As part of working out visit details with Jody and Brian I included our Lat and Lon coordinates for them to load into their GPS in addition to the marina address. It’s just a sign of the times, and they of course did a bit of looking at Google Maps to get a feel of where in DC they were heading. At one time things were advanced when you included your zip code, now GPS coordinates and satellite views are commonplace.

Having friends visit is a kick for us. No matter how often we’ve seen some of the sites our visitors always contribute an observation or insight that is new to us and adds another dimension of interest to sites we enjoy in DC.

We scaled back a bit because Jody was still recovering from having her appendix removed. Still we managed to cram in an impressive itinerary during their short visit. Below I’ve reproduced my daily journal entries in italics followed by a bit more explanation.

4/5 Brian & Jody arrive. L aboard. W Renwick, Lincoln Memorial, F. D. Roosevelt Memorial. D Jennys. Fun evening talking. Note: L=Lunch, W= Walk, D=Dinner. The map shows the approximate five mile walk we did as an introduction. Doing the Roosevelt Memorial also let us walk the Tidal Basin and enjoy the cherry blossoms. We lingered at Jenny’s enjoying their ‘small plate’ Asian appetizers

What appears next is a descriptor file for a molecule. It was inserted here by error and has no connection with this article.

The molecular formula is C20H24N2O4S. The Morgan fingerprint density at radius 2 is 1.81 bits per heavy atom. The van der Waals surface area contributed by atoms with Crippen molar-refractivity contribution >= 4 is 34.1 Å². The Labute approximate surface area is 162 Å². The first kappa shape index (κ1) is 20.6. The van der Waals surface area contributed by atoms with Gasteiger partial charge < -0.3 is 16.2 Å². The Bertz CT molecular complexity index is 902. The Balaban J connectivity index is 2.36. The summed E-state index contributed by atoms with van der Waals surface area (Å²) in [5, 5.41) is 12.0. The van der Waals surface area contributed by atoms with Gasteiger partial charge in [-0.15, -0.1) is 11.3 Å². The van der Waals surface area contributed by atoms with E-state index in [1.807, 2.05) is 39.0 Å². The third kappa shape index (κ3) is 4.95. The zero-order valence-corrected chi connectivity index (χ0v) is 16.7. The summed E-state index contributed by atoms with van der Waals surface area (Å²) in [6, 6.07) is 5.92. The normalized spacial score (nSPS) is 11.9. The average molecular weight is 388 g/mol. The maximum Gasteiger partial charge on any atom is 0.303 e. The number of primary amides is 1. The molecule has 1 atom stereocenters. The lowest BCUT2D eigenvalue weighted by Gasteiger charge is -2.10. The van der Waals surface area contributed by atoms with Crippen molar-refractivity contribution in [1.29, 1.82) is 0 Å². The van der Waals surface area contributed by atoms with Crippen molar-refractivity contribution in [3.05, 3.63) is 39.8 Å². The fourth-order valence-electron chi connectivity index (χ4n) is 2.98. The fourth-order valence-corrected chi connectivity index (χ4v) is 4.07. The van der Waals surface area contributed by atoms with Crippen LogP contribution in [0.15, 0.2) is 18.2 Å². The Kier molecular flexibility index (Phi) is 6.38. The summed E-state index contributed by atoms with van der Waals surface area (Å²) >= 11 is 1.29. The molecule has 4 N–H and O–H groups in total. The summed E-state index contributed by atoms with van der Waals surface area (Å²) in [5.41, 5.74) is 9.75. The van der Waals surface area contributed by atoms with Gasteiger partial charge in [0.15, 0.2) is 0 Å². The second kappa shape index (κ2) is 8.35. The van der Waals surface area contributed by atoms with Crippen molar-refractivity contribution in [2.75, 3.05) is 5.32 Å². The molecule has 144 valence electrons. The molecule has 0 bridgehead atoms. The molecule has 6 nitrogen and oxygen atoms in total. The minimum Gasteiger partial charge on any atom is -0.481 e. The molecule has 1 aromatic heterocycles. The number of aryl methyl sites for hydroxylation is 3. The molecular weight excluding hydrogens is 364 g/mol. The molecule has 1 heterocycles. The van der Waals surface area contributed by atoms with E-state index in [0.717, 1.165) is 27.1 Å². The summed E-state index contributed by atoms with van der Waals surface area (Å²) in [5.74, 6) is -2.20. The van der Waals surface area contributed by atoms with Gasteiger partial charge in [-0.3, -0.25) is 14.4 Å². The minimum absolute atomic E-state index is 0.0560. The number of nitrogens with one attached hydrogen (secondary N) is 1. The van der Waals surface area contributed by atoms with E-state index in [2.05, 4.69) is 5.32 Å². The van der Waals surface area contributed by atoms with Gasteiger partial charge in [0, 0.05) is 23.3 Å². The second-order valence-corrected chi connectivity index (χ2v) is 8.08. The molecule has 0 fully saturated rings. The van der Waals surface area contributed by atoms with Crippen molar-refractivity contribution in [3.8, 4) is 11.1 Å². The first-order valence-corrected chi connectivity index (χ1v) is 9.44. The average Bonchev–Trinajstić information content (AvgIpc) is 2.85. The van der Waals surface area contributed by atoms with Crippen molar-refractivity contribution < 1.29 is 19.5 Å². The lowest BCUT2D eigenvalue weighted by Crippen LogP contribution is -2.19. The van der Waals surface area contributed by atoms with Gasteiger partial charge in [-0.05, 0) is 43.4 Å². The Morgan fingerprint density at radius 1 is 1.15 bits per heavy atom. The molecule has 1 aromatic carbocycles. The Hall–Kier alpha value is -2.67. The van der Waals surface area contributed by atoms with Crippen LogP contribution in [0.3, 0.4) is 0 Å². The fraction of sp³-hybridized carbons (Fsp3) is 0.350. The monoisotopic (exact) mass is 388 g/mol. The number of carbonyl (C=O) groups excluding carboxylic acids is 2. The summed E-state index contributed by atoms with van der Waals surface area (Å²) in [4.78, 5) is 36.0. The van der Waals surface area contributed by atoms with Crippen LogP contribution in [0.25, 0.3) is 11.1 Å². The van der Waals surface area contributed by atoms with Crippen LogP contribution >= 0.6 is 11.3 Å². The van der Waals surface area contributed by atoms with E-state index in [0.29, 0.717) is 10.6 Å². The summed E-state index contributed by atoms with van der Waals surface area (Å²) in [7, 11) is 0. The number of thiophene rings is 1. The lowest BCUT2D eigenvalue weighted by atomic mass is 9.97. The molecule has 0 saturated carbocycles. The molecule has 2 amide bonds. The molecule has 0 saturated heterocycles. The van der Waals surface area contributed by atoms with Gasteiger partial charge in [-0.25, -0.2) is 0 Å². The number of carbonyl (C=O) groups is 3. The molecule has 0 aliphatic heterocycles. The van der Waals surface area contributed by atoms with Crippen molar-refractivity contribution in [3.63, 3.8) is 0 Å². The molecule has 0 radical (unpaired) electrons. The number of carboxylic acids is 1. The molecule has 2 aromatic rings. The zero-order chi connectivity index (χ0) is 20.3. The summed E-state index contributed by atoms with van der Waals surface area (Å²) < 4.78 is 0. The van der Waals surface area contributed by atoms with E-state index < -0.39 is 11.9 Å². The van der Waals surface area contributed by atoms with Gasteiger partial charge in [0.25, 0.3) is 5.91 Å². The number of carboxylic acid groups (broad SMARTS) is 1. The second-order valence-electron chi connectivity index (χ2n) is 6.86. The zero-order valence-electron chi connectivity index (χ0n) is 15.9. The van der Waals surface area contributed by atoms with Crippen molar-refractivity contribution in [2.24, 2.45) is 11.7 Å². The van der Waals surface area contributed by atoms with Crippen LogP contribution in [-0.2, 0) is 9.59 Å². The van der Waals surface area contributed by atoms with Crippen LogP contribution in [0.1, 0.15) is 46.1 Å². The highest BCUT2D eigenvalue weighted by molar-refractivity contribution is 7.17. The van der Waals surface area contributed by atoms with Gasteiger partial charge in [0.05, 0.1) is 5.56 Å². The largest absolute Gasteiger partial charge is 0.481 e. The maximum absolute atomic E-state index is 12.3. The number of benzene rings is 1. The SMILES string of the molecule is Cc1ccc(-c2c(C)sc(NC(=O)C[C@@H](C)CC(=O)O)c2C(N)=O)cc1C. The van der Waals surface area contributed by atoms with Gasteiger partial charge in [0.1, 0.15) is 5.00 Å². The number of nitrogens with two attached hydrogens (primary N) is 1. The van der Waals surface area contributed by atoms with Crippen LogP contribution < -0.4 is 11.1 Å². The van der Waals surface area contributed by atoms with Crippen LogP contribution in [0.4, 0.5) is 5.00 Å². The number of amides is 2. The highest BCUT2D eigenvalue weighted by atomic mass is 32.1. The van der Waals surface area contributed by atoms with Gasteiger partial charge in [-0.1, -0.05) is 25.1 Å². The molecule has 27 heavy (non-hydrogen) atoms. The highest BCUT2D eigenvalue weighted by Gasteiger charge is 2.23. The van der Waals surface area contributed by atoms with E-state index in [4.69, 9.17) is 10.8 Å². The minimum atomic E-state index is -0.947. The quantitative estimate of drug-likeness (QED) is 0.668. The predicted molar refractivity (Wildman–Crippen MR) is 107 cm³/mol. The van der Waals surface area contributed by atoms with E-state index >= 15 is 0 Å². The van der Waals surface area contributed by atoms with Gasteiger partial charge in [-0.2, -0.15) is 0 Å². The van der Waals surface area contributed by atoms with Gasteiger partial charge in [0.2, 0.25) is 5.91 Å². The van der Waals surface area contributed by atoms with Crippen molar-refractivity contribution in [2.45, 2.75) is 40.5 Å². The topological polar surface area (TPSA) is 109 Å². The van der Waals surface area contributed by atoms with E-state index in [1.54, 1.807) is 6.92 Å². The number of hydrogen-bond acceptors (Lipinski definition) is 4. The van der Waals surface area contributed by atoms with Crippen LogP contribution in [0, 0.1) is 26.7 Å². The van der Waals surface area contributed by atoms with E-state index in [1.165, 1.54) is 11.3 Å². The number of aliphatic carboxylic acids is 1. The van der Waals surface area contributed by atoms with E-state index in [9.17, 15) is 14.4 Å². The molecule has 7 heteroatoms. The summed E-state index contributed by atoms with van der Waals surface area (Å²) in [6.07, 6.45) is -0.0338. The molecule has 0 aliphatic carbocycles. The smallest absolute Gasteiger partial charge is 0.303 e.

Brian and Jody

4/6 Metro Zoo. Fun octopus feed. Lebanese lunch. W DuPont Circle. Bike T. Roosevelt Island. D aboard, fun talking. A Metro ride took us to the zoo. We happened to be in front of the octopus exhibit when feeding started and watched fascinated as the octopus became active and carefully checked out each morsel being offered by the keeper. We walked back from the zoo to DuPont Circle providing a chance to see a few of the embassy buildings. Picking a place for lunch was tough because the street was lined with intriguing upscale ethnic restaurants. Our Lebanese lunch was outstanding.

Back at the boat, we rested a bit and then biked to the Tidal Basin and over the Potomac and up to Theodore Roosevelt Island and the memorial to his honor there. The biking got a new set of muscles tired.

4/7 Hirshhorn, Air & Space, National Gallery. Bike for chips & dip. Major party. Fireworks. We hadn’t considered what happens when the Cherry Blossom Festival and Easter occur on the same weekend until we went to the Air and Space Museum. Kids were stacked four deep in front of each exhibit and we could hardly move in the halls. The noise level from thousands of excited kids in an enclosed space was incredible. We left after a very short visit, glad to be back outside away from the noise and close crush of people.

A bit tired from all of our prior days activity we decided to just relax aboard. Some how we had forgotten to load up on party junk food. A quick bike ride provided emergency supplies.